I Have a Dream
A great speech invokes its predecessors. The structure of Abraham Lincoln’s speech at Gettysburg paralleled that of the oration delivered by Pericles at a funeral for fallen Athenian soldiers. Lincoln’s measure of America’s age (“four score and seven years”) recalled the measure of a man’s lifespan in the King James version of Psalm 90 (“three score years and ten”). Lincoln’s “government of the people, by the people, for the people” echoed several early American antecedents, including Theodore Parker, an abolitionist minister (“Democracy is direct self-government, over all the people, for all the people, by all the people”) who also observed that “the arc of the moral universe is long, but it bends toward justice.”
Martin Luther King began his “I Have a Dream” speech at the March on Washington on August 23, 1963, with an invocation of Lincoln’s famous measure of time: Lincoln signed the Emancipation Proclamation, King said, “five score years ago.”
King also invoked the Declaration of Independence; like Lincoln, he invoked the country’s founding to call for a recommitment to our founding principles.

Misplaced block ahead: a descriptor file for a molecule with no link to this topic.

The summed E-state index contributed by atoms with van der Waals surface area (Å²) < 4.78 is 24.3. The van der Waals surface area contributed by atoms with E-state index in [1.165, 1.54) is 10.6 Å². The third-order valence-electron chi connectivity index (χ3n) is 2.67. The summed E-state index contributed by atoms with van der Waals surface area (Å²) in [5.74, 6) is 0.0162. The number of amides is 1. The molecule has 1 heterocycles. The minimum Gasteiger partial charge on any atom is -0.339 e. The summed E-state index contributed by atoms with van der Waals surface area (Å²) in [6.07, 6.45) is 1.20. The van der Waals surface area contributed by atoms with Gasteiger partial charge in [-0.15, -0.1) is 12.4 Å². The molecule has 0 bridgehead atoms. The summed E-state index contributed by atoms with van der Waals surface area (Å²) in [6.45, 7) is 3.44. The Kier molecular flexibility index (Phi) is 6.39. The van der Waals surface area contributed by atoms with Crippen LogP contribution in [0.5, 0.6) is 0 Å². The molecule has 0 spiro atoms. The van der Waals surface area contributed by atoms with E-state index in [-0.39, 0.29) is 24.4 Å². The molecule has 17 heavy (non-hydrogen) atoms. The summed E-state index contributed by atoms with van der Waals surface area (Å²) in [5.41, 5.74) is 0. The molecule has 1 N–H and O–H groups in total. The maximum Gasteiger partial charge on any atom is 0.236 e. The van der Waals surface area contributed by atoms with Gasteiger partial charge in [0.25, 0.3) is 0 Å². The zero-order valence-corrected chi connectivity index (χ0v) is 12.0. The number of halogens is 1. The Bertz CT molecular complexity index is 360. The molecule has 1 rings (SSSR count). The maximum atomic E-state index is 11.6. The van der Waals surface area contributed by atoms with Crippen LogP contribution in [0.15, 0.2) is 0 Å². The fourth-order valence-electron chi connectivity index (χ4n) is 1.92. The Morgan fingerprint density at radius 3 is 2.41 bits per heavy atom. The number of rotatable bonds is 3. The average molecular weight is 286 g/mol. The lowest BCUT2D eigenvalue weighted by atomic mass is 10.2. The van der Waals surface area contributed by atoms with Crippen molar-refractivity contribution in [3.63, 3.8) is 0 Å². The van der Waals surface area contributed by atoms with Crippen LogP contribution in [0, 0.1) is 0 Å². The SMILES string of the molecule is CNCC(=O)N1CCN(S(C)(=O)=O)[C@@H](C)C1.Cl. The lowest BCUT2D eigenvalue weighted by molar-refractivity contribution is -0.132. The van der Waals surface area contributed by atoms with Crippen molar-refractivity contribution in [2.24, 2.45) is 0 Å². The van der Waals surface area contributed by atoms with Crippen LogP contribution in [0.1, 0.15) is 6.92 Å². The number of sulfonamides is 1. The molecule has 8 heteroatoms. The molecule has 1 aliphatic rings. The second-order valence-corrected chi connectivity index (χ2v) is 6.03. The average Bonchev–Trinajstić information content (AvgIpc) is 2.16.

Lincoln’s invocation of the country’s founding was to laud the Union for its dedication to the principle that all men are created equal. We were engaged in a “great civil war,” Lincoln said, to determine whether a nation dedicated to that principle “can long endure.” Lincoln asked his audience to resolve “that government of the people, by the people, for the people, shall not perish from the earth.”
Lincoln made no explicit criticism of the country’s realization of its founding ideal. He did call for a “new birth of freedom,” which might have been an implicit criticism of the country’s first birth of freedom. The founders clearly intended the proposition that “all men are created equal” not to include “all men.” Lincoln’s intentions on that subject remained ambiguous, at best.
By contrast, King practically accused the Founding Fathers of fraud. Referring to the “magnificent words” of the Declaration of Independence that “all men” enjoy “the unalienable rights of life, liberty and the pursuit of happiness,” King called the promise of those words a “bad check,” a promissory note on which the country had defaulted.
King let Lincoln off only slightly easier. One hundred years after the Emancipation Proclamation promised freedom for African-American slaves, “the Negro still is not free.”
King’s speech as written was a call to arms. King described “the life of the Negro” as “still badly crippled by the manacles of segregation and the chains of discrimination.” He said that “the Negro lives on a lonely island of poverty in the midst of a vast ocean of material prosperity.” He listed the grievances as responses to his own rhetorical question, “when will you be satisfied?”:
We can never be satisfied as long as the Negro is the victim of the unspeakable horrors of police brutality.